A 46,000-gallon rainwater tank made entirely of stainless steel hides behind a grove of oak trees atop the highest slope on John Haskins’ 5-acre Corralitos property. If all goes according to plan, that tank and two others will make the Haskins home water-neutral, which is why he wanted to install it after so many dry years.
This winter’s historically high rain levels, however, filled up Haskins’ new rainwater storage system quickly, and have left it consistently full. Still, these storms only reassure Haskins that he’s made a good investment as he resists temptation to call the five-year California drought over—no matter what the meteorologists say.
“Nobody predicted all this rain,” he says, noting that last year’s El Niño winter was slated to bring massive levels of rainfall to California, and didn’t. And this season, a La Niña year, was supposed to be rather dry. “Weather patterns are only becoming more unpredictable.”
The tank is 27 feet in diameter, and holds enough rainwater to supply his family of four with the water they need year-round, so long as they remain frugal with their usage and cut back on irrigation during the summer.
The Haskinses hope to eliminate their impact on Santa Cruz County’s groundwater, which has been under stress from over-pumping since the 1950s.
Last year, the family used an average of 600 gallons of water per day during the summer months and 200 gallons per day during the winter, including household use, drinking water, irrigation, and filling their living swimming pool—a chemical-free alternative to the backyard amenity.
Haskins’ property is still connected to a well, which used to be the home’s primary source of water before the rainwater catchment system was built. And with the simple flip of a lever, Haskins can still draw from the well just as easily as before.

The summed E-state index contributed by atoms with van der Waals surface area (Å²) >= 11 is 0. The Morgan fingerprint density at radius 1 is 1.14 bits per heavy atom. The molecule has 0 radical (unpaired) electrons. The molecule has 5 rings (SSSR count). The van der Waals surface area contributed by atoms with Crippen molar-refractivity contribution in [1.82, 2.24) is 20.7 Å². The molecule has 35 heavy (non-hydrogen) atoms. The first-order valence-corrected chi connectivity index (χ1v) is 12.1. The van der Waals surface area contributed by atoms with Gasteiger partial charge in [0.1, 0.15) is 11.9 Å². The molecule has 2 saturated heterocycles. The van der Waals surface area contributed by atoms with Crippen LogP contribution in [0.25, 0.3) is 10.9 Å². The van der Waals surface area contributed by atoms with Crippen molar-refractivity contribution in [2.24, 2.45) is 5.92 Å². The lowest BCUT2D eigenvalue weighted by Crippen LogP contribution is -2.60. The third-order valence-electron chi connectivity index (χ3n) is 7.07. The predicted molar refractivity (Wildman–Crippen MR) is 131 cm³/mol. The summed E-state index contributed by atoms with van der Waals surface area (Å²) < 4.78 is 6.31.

But in theory, if the Haskinses follow through with their plan to cut back on summer water use, they should have enough rainwater in the tank to shut off flow from the well year-round, something that would help out their many neighbors.
Water in the Pajaro Valley aquifer below—the Aromas Basin—has fallen well below sea level due to decades of over-pumping, causing seawater intrusion along the coast, which could permanently contaminate the groundwater source.
Haskins almost certainly won’t ever experience seawater intrusion on his property in Corralitos, but Chris Coburn, executive director of the Resource Conservation District of Santa Cruz County (RCD), says that drawing from any groundwater source in the county contributes to the overdraft problem. So by going off the water grid with his project, Coburn says Haskins has provided an “excellent example of what individual homeowners can do to help.”
Jack Schultz, a civil engineer with experience on what he calls “unconventional projects,” designed Haskins’ system—his second rainwater system in Santa Cruz County. Schultz hopes his design will inspire other locals to consider curbing their groundwater use by catching rainwater.
Schultz built solar water heaters beginning in 1974 with his company, Solar Utilities, long before home solar use became popular in the United States. Since then, he’s worked on a variety of projects—from protecting creek banks from erosion in Scotts Valley and Aptos with redwood-log cribbing to repairing water systems damaged in Sumatra after the 2004 Indian Ocean earthquake and tsunami.